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'Gay sex ruling will take time to become reality on ground': Indian journalist

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'Gay sex ruling will take time to become reality on ground': Indian journalist

'Gay sex ruling will take time to become reality on ground': Indian journalist
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India’s Supreme Court scrapped a colonial-era law that criminalised gay sex on Thursday, ruling discrimination on the basis of sexual orientation as a fundamental violation of rights.

The law against gay sex — also known as “Section 377” — was introduced during British rule more than a century and a half ago. It banned “carnal intercourse against the order of nature with any man, woman or animal” interpreted to refer to gay sex.

The judges said unanimously that the 1861 law was a weapon used to discriminate against India’s gay community.

“Constitutional morality cannot be martyred at the altar of social morality,” Chief Justice Dipak Misra said, reading the verdict. “Social morality cannot be used to violate the fundamental rights of even a single individual.”

What does this mean for the gay rights movement in India?

Although the court's ruling brought about celebrations from activists and organisations working to give more rights to the Indian LGBTQ community, Nidhi Dutt, a freelance correspondent for NBC, told Euronews that in India, a ruling of this kind would likely take some time to "become a reality on the ground."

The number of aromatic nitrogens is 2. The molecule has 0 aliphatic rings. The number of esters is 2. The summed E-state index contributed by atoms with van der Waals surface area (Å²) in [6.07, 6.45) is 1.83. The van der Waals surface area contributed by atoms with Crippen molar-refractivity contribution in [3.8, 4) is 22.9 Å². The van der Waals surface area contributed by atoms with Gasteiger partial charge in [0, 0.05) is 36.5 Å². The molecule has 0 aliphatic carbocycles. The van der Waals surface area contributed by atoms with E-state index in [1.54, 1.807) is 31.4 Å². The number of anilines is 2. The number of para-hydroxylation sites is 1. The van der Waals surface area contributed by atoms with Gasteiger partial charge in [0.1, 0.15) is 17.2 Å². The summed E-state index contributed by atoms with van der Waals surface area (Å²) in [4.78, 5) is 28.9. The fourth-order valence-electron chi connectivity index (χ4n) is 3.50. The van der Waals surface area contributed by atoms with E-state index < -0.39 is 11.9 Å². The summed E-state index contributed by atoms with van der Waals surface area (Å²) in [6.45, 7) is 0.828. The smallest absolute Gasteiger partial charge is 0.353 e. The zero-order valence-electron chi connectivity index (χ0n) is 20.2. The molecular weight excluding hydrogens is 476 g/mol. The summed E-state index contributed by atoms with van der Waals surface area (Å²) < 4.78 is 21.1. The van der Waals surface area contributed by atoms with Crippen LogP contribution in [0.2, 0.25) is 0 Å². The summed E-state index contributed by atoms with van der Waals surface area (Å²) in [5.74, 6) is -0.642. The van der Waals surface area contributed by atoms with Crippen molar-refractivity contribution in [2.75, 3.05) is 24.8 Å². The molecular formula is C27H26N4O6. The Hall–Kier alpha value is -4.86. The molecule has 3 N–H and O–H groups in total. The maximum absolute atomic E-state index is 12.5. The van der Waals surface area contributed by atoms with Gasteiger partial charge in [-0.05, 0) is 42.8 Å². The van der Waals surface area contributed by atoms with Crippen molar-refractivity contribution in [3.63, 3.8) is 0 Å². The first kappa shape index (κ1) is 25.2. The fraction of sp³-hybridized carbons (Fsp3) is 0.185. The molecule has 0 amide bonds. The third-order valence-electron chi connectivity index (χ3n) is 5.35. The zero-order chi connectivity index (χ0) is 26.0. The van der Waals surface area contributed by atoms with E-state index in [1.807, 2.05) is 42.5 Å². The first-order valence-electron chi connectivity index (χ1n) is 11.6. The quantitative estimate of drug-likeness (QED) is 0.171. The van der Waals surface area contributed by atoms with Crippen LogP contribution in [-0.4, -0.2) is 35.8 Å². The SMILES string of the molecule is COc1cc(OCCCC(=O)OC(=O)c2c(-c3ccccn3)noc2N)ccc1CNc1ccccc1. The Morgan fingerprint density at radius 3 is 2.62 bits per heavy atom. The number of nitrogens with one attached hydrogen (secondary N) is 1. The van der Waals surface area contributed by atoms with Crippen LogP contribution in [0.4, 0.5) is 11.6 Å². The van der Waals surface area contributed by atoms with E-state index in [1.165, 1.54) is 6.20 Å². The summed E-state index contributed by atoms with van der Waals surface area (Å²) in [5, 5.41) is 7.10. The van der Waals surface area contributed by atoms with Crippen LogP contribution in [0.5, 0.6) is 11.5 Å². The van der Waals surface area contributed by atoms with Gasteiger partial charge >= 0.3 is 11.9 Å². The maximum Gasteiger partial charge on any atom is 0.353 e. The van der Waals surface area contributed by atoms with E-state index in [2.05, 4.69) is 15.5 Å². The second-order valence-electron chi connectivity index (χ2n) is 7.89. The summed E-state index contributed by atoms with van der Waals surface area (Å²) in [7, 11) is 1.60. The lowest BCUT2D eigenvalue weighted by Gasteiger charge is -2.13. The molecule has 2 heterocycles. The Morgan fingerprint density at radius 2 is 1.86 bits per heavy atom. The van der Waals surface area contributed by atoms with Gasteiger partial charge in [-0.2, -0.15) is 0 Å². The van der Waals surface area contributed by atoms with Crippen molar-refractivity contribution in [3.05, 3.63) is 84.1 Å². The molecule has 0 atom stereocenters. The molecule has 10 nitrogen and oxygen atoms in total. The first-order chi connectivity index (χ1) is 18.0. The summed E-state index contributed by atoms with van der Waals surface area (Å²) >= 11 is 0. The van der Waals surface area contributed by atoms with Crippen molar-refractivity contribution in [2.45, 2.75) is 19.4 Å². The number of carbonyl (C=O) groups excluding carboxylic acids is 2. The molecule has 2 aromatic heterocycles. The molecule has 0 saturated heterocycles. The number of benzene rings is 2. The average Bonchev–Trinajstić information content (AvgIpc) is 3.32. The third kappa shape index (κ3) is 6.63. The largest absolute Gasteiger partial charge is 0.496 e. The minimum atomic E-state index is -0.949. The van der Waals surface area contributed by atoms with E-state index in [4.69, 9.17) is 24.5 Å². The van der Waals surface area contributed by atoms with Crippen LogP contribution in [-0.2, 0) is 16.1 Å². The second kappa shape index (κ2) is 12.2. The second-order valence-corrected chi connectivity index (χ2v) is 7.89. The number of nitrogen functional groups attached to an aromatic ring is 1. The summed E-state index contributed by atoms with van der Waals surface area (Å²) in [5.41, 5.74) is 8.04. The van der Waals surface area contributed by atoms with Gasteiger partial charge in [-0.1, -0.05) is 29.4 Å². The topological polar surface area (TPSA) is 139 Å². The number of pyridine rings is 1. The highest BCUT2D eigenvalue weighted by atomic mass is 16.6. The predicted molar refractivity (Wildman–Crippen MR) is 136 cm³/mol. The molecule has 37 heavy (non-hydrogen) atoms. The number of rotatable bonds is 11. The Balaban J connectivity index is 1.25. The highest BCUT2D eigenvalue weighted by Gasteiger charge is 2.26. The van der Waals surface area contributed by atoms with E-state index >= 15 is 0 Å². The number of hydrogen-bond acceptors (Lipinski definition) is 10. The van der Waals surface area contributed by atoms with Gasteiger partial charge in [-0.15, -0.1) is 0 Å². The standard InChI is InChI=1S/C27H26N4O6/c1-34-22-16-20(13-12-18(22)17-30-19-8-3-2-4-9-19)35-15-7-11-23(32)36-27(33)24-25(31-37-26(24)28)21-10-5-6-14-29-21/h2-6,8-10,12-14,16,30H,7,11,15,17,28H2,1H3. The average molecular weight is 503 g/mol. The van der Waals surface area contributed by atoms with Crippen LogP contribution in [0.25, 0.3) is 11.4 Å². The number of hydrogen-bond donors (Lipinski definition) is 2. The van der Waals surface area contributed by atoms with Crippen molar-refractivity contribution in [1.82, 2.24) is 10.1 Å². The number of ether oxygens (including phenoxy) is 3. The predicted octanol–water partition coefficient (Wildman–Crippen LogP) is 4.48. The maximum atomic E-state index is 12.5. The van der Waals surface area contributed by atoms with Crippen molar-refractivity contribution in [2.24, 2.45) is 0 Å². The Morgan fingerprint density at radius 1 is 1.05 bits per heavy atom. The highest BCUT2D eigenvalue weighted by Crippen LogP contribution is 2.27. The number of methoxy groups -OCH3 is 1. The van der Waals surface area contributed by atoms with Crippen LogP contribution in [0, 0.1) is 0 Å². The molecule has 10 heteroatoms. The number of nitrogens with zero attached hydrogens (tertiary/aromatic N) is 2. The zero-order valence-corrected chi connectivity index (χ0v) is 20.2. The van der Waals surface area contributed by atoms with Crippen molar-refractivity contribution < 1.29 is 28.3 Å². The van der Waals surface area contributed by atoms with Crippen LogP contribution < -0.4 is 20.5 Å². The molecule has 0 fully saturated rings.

"While it’s a huge step in the right direction in terms of the way modern India is looking at this issue, it may be a very long time until we really see that play out in reality and particularly in the conservative corners of India of which there are many places from north to south — and that’s where it’ll be really important how it has been received and what implications it will have," she said.

Dutt highlighted that the same applied for the ruling's consequences in other South Asian countries.

"Going back to the idea of how it translates on the ground, that'll be the real test of this, not just in India but how it carries forward as a trend in the region," said Dutt.

What has been the reaction to the ruling so far?

"We've yet to hear from the leading party — the Bharatiya Janata Party (BJP) — but, by and large, the media has been jubilant, there's a lot of positivity in the urban centres", said Dutt, "but again, it's really about how it shapes down outside the liberal centres (New Delhi, Mumbai, Kolkata)."

What comes next?

"It's putting things into practice that comes next," said Dutt. "It'll be interesting to see how various parts of the communities handle the ruling: will there be awareness drives reminding everyone (gay sex) is legal now and to educate the wider community? Or are people going to quietly go on with their lives in a new era, so to speak?"

"It's a long road and we'll have to wait to see what comes next," Dutt concluded.

How does Europe fare concerning LGBT rights?

According to an index released by advocacy group ILGA-Europe, Armenia, Turkey and Monaco were also among the poorest performers on the index. In the European Union, Latvia was the lowest-scoring country, with a mark of around 16%, followed by Poland (18%) and Lithuania (21%).

Malta topped the board for LGBTI rights, scoring more than 91%, implementing positive steps over the past year, including the legalisation of same-sex marriage in July.